“It’s not our job to convert. We just spread the message of what true Islam is. Loyalty to your country is part of our faith. We love our country. I’m born and raised here, in metro Detroit. I feel like I’m just as American as anybody else.”
Whether they are reaching out to a few individuals each week at a Naperville coffee shop, or gathering with dozens of religious leaders of different faiths in Glen Ellyn to denounce President Trump’s travel ban, local Muslim leaders are trying to dispel fear and misconception through peaceful dialogue.
“I don’t think there’s anything we can do by yelling and screaming, but having these types of forums, giving examples of stuff we do in the community that’s positive, will rid stereotypes,” said Kaashif Qaderi, director of outreach for Ahmadiyya Muslim Community, Chicago Southwest region.
Qaderi invites anyone who wants to discuss current events, ask questions about Islam or just get to know their Muslim neighbors to join him for free food and drink from 7:30 to 8:30 p.m. every Tuesday at the Starbucks at 2936 Show Place Drive in Naperville. The Ahmadiyya Muslim Community launched these weekly informal gatherings, called “Coffee, Cake and True Islam,” at all 74 U.S. chapters of the sect last fall.
“I love basketball. I used to play sports in high school. I went to Michigan State,” said Qaderi, whose position with the mosque is strictly volunteer. “So all these things are really common with any other person that’s an American. And those are things that we’re trying to talk about, the commonalities. I might pray differently than you, and I might have different rituals in how I carry out my faith, but none of it is contrary to American values. None of it is towards violence or hate.”
Qaderi is not disappointed that only a few people show up each week. “The numbers really don’t matter. We look at it as quality over quantity,” he said. “If you can change the heart of one person through your work, then you’ve done something positive for humanity.”
The discussion became more political at a recent interfaith meeting on Feb. 2 that drew more than 80 people to Qaderi’s ornate mosque on a hill overlooking Highway 53 in Glen Ellyn. The topic was the executive order prohibiting people from seven Muslim-majority countries from entering the United States, but the purpose was solidarity, not protest. There were no signs, no shouting, no violence.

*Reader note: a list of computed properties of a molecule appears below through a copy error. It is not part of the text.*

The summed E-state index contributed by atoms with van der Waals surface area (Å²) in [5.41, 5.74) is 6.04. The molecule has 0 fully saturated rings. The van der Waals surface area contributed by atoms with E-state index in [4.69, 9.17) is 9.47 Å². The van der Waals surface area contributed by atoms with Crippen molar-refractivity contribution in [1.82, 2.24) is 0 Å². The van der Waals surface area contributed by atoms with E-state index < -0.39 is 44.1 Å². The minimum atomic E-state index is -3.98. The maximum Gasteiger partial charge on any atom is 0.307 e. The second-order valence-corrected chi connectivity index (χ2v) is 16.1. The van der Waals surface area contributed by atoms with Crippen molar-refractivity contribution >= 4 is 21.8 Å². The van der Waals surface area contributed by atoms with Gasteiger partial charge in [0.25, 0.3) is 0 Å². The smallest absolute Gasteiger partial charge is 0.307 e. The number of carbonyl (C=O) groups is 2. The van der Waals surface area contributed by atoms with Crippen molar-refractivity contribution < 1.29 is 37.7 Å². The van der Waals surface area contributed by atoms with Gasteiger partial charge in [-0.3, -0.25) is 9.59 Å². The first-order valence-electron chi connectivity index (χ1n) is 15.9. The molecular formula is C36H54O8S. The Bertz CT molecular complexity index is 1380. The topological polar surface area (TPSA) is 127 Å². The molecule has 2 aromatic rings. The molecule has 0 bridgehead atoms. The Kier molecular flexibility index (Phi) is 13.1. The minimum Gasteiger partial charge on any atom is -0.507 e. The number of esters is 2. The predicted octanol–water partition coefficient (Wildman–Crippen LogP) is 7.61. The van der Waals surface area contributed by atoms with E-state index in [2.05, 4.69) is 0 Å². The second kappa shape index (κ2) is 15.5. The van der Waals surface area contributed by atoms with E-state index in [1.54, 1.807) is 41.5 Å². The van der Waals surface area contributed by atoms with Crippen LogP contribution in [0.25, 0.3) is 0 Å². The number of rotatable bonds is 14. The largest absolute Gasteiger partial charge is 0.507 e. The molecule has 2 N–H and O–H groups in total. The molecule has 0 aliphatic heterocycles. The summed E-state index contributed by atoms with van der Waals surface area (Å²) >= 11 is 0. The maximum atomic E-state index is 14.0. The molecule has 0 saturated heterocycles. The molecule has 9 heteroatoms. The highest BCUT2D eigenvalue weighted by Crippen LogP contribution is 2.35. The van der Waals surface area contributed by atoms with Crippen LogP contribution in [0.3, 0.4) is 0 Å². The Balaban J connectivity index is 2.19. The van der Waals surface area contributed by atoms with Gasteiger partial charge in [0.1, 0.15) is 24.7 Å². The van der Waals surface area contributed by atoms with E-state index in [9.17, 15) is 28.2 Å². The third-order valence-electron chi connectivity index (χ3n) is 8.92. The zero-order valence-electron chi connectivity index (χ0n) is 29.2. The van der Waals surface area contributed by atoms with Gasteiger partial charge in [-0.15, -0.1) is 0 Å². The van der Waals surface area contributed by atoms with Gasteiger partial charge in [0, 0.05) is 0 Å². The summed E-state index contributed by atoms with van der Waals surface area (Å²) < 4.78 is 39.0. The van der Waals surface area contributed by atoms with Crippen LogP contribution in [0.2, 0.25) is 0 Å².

Qaderi said a local Christian pastor reached out to his mosque to organize the gathering of Muslims, Christians and Jews, which featured an hour of heartfelt observations, insightful quotations and contemplative prayer.
“It really made us feel we are part of this country; we are loved,” Qaderi said. “Not that we didn’t feel it before, but sometimes you need to be picked up by those around you. It’s easy to be demoralized. Having other people who aren’t in that situation say, I’m here for you, that will make a positive difference.”
Tanvir Ahmad, a member of the mosque who has owned an insurance business in Naperville for 15 years, said lately he is “more reluctant mentioning that I’m a Muslim because fears have been exploited again towards Muslims. I’m afraid of retaliation because of that.”
Ahmad said he did not feel this way after 9/11 “because the statement that (President) Bush gave was so powerful that we are all one together, and you do not single out Muslims.”
Naperville interfaith gathering
Ahmad has attended some of the weekly gatherings at the Naperville Starbucks and says Trump’s executive order created more “polarization” than ever before because “when it comes from the president’s mouth, it gives it authenticity.”
Qaderi suggested community members could support Muslims by getting to know their neighbors, signing petitions and reiterating opposition to violence and extremism.
“It’s not our job to convert,” Qaderi said. “We just spread the message of what true Islam is. Loyalty to your country is part of our faith. We love our country. I’m born and raised here, in metro Detroit. I feel like I’m just as American as anybody else.”
Ahmad said people who come to the weekly meetings admit they are nervous and fearful at first.
“When they see we dress the same way, we have the same issues, it’s just a regular human being they were afraid of — that’s the thing that has been so helpful. I made so many new friends just by talking to them.”
Diane Moca is a freelance reporter for the Naperville Sun.
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